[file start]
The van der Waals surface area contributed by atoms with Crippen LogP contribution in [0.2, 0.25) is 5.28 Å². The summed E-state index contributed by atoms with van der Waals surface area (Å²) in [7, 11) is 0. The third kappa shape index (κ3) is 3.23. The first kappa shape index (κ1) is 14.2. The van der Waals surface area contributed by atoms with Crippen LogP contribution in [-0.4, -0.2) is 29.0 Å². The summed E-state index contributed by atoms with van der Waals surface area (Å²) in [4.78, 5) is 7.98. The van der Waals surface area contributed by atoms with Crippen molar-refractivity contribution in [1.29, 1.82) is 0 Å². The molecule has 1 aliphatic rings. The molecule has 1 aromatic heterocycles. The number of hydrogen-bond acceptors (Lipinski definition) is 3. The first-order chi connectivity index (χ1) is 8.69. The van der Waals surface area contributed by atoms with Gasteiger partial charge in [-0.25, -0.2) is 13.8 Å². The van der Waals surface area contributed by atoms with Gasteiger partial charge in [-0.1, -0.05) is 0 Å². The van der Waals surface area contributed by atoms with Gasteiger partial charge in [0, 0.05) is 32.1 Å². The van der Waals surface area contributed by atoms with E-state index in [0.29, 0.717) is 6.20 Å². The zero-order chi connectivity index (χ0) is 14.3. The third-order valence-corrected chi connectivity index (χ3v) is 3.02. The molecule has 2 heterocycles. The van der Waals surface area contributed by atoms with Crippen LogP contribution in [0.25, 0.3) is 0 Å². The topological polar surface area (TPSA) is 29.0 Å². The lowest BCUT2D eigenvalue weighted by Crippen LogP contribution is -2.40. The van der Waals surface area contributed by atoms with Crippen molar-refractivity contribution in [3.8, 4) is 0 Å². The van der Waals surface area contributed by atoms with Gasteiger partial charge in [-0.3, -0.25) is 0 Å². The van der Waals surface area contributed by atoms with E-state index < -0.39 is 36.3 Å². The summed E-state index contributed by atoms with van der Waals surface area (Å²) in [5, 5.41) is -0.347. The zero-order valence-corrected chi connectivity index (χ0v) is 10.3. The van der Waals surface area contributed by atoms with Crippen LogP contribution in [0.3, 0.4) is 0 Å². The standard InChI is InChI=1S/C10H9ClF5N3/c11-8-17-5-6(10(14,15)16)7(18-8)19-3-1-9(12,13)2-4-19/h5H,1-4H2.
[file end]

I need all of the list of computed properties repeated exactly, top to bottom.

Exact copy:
The van der Waals surface area contributed by atoms with Crippen LogP contribution in [0.2, 0.25) is 5.28 Å². The summed E-state index contributed by atoms with van der Waals surface area (Å²) in [7, 11) is 0. The third kappa shape index (κ3) is 3.23. The first kappa shape index (κ1) is 14.2. The van der Waals surface area contributed by atoms with Crippen LogP contribution in [-0.4, -0.2) is 29.0 Å². The summed E-state index contributed by atoms with van der Waals surface area (Å²) in [4.78, 5) is 7.98. The van der Waals surface area contributed by atoms with Crippen molar-refractivity contribution in [1.29, 1.82) is 0 Å². The molecule has 1 aliphatic rings. The molecule has 1 aromatic heterocycles. The number of hydrogen-bond acceptors (Lipinski definition) is 3. The first-order chi connectivity index (χ1) is 8.69. The van der Waals surface area contributed by atoms with Gasteiger partial charge in [-0.25, -0.2) is 13.8 Å². The van der Waals surface area contributed by atoms with Gasteiger partial charge in [-0.1, -0.05) is 0 Å². The van der Waals surface area contributed by atoms with Gasteiger partial charge in [0, 0.05) is 32.1 Å². The van der Waals surface area contributed by atoms with E-state index in [0.29, 0.717) is 6.20 Å². The zero-order chi connectivity index (χ0) is 14.3. The third-order valence-corrected chi connectivity index (χ3v) is 3.02. The molecule has 2 heterocycles. The van der Waals surface area contributed by atoms with Crippen LogP contribution in [0.25, 0.3) is 0 Å². The topological polar surface area (TPSA) is 29.0 Å². The lowest BCUT2D eigenvalue weighted by Crippen LogP contribution is -2.40. The van der Waals surface area contributed by atoms with Crippen molar-refractivity contribution in [3.8, 4) is 0 Å². The van der Waals surface area contributed by atoms with Gasteiger partial charge in [-0.3, -0.25) is 0 Å². The van der Waals surface area contributed by atoms with E-state index < -0.39 is 36.3 Å². The summed E-state index contributed by atoms with van der Waals surface area (Å²) in [5, 5.41) is -0.347. The zero-order valence-corrected chi connectivity index (χ0v) is 10.3. The van der Waals surface area contributed by atoms with Crippen LogP contribution in [0.3, 0.4) is 0 Å². The standard InChI is InChI=1S/C10H9ClF5N3/c11-8-17-5-6(10(14,15)16)7(18-8)19-3-1-9(12,13)2-4-19/h5H,1-4H2.